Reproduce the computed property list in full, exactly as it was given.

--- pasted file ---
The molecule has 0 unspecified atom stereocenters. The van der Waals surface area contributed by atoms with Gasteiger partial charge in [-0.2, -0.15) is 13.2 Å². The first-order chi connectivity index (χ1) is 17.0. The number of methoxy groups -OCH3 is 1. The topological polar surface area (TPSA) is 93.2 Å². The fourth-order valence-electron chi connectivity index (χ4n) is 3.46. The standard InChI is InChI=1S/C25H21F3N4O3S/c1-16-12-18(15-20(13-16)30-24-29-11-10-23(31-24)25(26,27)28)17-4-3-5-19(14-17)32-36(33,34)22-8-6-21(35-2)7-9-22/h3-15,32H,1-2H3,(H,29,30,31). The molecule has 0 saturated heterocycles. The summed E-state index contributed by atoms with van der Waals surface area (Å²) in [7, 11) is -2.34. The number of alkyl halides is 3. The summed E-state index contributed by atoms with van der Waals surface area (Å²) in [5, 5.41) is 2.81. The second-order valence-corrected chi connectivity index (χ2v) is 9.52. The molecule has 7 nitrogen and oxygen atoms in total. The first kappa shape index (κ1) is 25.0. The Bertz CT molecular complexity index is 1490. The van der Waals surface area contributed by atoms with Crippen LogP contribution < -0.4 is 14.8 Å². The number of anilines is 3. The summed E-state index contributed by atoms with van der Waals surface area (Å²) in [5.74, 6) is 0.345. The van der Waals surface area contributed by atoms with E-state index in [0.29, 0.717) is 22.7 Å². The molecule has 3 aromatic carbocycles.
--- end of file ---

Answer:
The molecule has 0 unspecified atom stereocenters. The van der Waals surface area contributed by atoms with Gasteiger partial charge in [-0.2, -0.15) is 13.2 Å². The first-order chi connectivity index (χ1) is 17.0. The number of methoxy groups -OCH3 is 1. The topological polar surface area (TPSA) is 93.2 Å². The fourth-order valence-electron chi connectivity index (χ4n) is 3.46. The standard InChI is InChI=1S/C25H21F3N4O3S/c1-16-12-18(15-20(13-16)30-24-29-11-10-23(31-24)25(26,27)28)17-4-3-5-19(14-17)32-36(33,34)22-8-6-21(35-2)7-9-22/h3-15,32H,1-2H3,(H,29,30,31). The molecule has 0 saturated heterocycles. The summed E-state index contributed by atoms with van der Waals surface area (Å²) in [7, 11) is -2.34. The number of alkyl halides is 3. The summed E-state index contributed by atoms with van der Waals surface area (Å²) in [5, 5.41) is 2.81. The second-order valence-corrected chi connectivity index (χ2v) is 9.52. The molecule has 7 nitrogen and oxygen atoms in total. The first kappa shape index (κ1) is 25.0. The Bertz CT molecular complexity index is 1490. The van der Waals surface area contributed by atoms with Crippen LogP contribution < -0.4 is 14.8 Å². The number of anilines is 3. The summed E-state index contributed by atoms with van der Waals surface area (Å²) in [5.74, 6) is 0.345. The van der Waals surface area contributed by atoms with E-state index in [0.29, 0.717) is 22.7 Å². The molecule has 3 aromatic carbocycles.